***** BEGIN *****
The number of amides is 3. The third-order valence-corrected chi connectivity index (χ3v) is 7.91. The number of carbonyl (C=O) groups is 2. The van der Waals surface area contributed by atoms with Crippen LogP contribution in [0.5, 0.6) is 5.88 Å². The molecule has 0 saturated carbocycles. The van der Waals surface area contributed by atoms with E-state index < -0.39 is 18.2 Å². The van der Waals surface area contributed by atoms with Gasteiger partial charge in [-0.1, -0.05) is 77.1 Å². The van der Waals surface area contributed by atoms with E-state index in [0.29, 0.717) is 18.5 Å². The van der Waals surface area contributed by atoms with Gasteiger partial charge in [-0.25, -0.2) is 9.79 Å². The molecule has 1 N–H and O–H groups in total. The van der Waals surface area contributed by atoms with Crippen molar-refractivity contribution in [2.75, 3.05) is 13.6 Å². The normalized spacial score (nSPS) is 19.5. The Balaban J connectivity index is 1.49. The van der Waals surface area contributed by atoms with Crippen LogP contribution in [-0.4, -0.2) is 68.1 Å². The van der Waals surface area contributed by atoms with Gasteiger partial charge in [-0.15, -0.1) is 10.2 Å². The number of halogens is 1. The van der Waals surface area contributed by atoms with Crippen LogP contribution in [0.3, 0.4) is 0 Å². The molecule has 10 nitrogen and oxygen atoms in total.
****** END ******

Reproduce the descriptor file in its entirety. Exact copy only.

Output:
The number of amides is 3. The third-order valence-corrected chi connectivity index (χ3v) is 7.91. The number of carbonyl (C=O) groups is 2. The van der Waals surface area contributed by atoms with Crippen LogP contribution in [0.5, 0.6) is 5.88 Å². The molecule has 0 saturated carbocycles. The van der Waals surface area contributed by atoms with E-state index < -0.39 is 18.2 Å². The van der Waals surface area contributed by atoms with Gasteiger partial charge in [-0.1, -0.05) is 77.1 Å². The van der Waals surface area contributed by atoms with E-state index in [0.29, 0.717) is 18.5 Å². The van der Waals surface area contributed by atoms with Gasteiger partial charge in [-0.25, -0.2) is 9.79 Å². The molecule has 1 N–H and O–H groups in total. The van der Waals surface area contributed by atoms with Crippen molar-refractivity contribution in [2.75, 3.05) is 13.6 Å². The normalized spacial score (nSPS) is 19.5. The Balaban J connectivity index is 1.49. The van der Waals surface area contributed by atoms with Crippen LogP contribution in [-0.4, -0.2) is 68.1 Å². The van der Waals surface area contributed by atoms with Gasteiger partial charge in [-0.15, -0.1) is 10.2 Å². The number of halogens is 1. The van der Waals surface area contributed by atoms with Crippen LogP contribution in [0.3, 0.4) is 0 Å². The molecule has 10 nitrogen and oxygen atoms in total.